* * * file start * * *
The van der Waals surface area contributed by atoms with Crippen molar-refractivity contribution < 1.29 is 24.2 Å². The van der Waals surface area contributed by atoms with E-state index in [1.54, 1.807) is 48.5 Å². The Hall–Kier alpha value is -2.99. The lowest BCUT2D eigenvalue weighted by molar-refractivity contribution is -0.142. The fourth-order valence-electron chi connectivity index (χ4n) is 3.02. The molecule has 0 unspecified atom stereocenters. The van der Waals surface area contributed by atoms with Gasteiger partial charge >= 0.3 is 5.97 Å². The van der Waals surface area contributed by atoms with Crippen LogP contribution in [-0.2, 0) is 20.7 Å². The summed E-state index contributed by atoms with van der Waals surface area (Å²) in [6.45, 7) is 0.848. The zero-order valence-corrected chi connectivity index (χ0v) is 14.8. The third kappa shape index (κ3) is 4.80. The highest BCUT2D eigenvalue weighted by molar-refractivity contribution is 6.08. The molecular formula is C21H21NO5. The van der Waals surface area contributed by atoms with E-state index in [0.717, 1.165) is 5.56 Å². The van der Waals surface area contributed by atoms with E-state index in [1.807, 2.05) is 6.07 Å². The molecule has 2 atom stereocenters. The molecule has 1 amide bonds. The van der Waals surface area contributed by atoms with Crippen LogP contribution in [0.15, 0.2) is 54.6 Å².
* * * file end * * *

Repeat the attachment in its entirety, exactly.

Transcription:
The van der Waals surface area contributed by atoms with Crippen molar-refractivity contribution < 1.29 is 24.2 Å². The van der Waals surface area contributed by atoms with E-state index in [1.54, 1.807) is 48.5 Å². The Hall–Kier alpha value is -2.99. The lowest BCUT2D eigenvalue weighted by molar-refractivity contribution is -0.142. The fourth-order valence-electron chi connectivity index (χ4n) is 3.02. The molecule has 0 unspecified atom stereocenters. The van der Waals surface area contributed by atoms with Gasteiger partial charge >= 0.3 is 5.97 Å². The van der Waals surface area contributed by atoms with Crippen LogP contribution in [-0.2, 0) is 20.7 Å². The summed E-state index contributed by atoms with van der Waals surface area (Å²) in [6.45, 7) is 0.848. The zero-order valence-corrected chi connectivity index (χ0v) is 14.8. The third kappa shape index (κ3) is 4.80. The highest BCUT2D eigenvalue weighted by molar-refractivity contribution is 6.08. The molecular formula is C21H21NO5. The van der Waals surface area contributed by atoms with E-state index in [0.717, 1.165) is 5.56 Å². The van der Waals surface area contributed by atoms with E-state index in [1.807, 2.05) is 6.07 Å². The molecule has 2 atom stereocenters. The molecule has 1 amide bonds. The van der Waals surface area contributed by atoms with Crippen LogP contribution in [0.15, 0.2) is 54.6 Å².